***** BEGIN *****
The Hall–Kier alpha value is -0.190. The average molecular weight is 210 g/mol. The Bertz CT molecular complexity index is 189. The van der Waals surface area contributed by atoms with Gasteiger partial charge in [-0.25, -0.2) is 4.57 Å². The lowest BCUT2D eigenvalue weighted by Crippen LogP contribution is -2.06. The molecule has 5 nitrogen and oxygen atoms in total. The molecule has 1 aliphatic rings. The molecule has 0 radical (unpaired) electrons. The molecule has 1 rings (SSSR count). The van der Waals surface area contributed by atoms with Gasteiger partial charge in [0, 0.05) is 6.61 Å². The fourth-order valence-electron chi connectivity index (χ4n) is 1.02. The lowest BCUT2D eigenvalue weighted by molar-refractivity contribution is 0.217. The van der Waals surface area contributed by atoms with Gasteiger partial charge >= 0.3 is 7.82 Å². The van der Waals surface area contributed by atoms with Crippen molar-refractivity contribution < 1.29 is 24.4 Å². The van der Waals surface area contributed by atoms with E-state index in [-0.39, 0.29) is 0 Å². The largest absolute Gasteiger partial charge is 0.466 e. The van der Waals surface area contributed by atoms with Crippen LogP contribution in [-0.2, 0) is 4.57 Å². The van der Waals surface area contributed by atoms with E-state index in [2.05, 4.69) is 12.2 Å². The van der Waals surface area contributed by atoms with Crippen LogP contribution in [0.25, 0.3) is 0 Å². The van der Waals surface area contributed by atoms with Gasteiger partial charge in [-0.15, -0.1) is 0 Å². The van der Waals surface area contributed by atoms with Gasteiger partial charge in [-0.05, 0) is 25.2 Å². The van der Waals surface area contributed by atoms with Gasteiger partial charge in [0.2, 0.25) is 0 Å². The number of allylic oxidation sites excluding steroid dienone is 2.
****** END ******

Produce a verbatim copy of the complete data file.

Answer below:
The Hall–Kier alpha value is -0.190. The average molecular weight is 210 g/mol. The Bertz CT molecular complexity index is 189. The van der Waals surface area contributed by atoms with Gasteiger partial charge in [-0.25, -0.2) is 4.57 Å². The lowest BCUT2D eigenvalue weighted by Crippen LogP contribution is -2.06. The molecule has 5 nitrogen and oxygen atoms in total. The molecule has 1 aliphatic rings. The molecule has 0 radical (unpaired) electrons. The molecule has 1 rings (SSSR count). The van der Waals surface area contributed by atoms with Gasteiger partial charge in [0, 0.05) is 6.61 Å². The fourth-order valence-electron chi connectivity index (χ4n) is 1.02. The lowest BCUT2D eigenvalue weighted by molar-refractivity contribution is 0.217. The van der Waals surface area contributed by atoms with Gasteiger partial charge >= 0.3 is 7.82 Å². The van der Waals surface area contributed by atoms with Crippen molar-refractivity contribution < 1.29 is 24.4 Å². The van der Waals surface area contributed by atoms with E-state index in [-0.39, 0.29) is 0 Å². The largest absolute Gasteiger partial charge is 0.466 e. The van der Waals surface area contributed by atoms with Crippen LogP contribution in [-0.2, 0) is 4.57 Å². The van der Waals surface area contributed by atoms with E-state index in [2.05, 4.69) is 12.2 Å². The van der Waals surface area contributed by atoms with Crippen LogP contribution in [0.25, 0.3) is 0 Å². The van der Waals surface area contributed by atoms with Gasteiger partial charge in [-0.15, -0.1) is 0 Å². The van der Waals surface area contributed by atoms with Gasteiger partial charge in [-0.05, 0) is 25.2 Å². The van der Waals surface area contributed by atoms with Gasteiger partial charge in [0.2, 0.25) is 0 Å². The number of allylic oxidation sites excluding steroid dienone is 2.